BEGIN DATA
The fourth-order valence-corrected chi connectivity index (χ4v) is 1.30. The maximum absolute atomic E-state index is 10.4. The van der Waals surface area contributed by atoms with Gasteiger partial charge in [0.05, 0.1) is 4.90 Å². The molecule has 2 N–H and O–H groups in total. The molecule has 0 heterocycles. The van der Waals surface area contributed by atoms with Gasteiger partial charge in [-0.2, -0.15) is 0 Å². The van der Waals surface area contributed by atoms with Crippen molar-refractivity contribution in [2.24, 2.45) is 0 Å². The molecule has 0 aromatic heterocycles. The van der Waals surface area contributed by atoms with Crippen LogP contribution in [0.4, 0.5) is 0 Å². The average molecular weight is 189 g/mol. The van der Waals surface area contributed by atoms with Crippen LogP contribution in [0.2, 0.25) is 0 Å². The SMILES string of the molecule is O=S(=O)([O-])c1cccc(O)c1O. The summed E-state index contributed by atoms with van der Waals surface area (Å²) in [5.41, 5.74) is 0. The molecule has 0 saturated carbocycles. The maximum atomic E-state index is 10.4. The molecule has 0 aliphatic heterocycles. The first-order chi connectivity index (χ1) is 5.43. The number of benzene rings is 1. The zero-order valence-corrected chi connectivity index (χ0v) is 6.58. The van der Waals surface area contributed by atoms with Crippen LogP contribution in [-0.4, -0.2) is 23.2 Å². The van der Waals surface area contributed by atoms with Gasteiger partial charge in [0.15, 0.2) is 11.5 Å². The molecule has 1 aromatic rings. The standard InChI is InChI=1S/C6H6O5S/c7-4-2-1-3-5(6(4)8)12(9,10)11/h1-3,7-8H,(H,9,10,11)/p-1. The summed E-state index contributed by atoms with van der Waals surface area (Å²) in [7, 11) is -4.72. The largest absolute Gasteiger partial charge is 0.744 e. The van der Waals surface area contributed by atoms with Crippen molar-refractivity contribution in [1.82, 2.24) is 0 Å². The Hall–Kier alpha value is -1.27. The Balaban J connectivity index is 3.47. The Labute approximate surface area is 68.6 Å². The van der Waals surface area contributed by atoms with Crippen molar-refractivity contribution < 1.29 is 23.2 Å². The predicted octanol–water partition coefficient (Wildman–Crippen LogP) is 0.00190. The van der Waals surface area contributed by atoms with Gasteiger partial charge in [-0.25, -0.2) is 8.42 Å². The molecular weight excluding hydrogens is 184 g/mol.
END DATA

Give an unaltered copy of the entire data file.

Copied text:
The fourth-order valence-corrected chi connectivity index (χ4v) is 1.30. The maximum absolute atomic E-state index is 10.4. The van der Waals surface area contributed by atoms with Gasteiger partial charge in [0.05, 0.1) is 4.90 Å². The molecule has 2 N–H and O–H groups in total. The molecule has 0 heterocycles. The van der Waals surface area contributed by atoms with Gasteiger partial charge in [-0.2, -0.15) is 0 Å². The van der Waals surface area contributed by atoms with Crippen molar-refractivity contribution in [2.24, 2.45) is 0 Å². The molecule has 0 aromatic heterocycles. The van der Waals surface area contributed by atoms with Crippen LogP contribution in [0.4, 0.5) is 0 Å². The average molecular weight is 189 g/mol. The van der Waals surface area contributed by atoms with Crippen LogP contribution in [0.2, 0.25) is 0 Å². The SMILES string of the molecule is O=S(=O)([O-])c1cccc(O)c1O. The summed E-state index contributed by atoms with van der Waals surface area (Å²) in [5.41, 5.74) is 0. The molecule has 0 saturated carbocycles. The maximum atomic E-state index is 10.4. The molecule has 0 aliphatic heterocycles. The first-order chi connectivity index (χ1) is 5.43. The number of benzene rings is 1. The zero-order valence-corrected chi connectivity index (χ0v) is 6.58. The van der Waals surface area contributed by atoms with Crippen LogP contribution in [-0.4, -0.2) is 23.2 Å². The van der Waals surface area contributed by atoms with Gasteiger partial charge in [0.15, 0.2) is 11.5 Å². The molecule has 1 aromatic rings. The standard InChI is InChI=1S/C6H6O5S/c7-4-2-1-3-5(6(4)8)12(9,10)11/h1-3,7-8H,(H,9,10,11)/p-1. The summed E-state index contributed by atoms with van der Waals surface area (Å²) in [7, 11) is -4.72. The largest absolute Gasteiger partial charge is 0.744 e. The van der Waals surface area contributed by atoms with Crippen molar-refractivity contribution in [1.82, 2.24) is 0 Å². The Hall–Kier alpha value is -1.27. The Balaban J connectivity index is 3.47. The Labute approximate surface area is 68.6 Å². The van der Waals surface area contributed by atoms with Crippen molar-refractivity contribution < 1.29 is 23.2 Å². The predicted octanol–water partition coefficient (Wildman–Crippen LogP) is 0.00190. The van der Waals surface area contributed by atoms with Gasteiger partial charge in [-0.25, -0.2) is 8.42 Å². The molecular weight excluding hydrogens is 184 g/mol.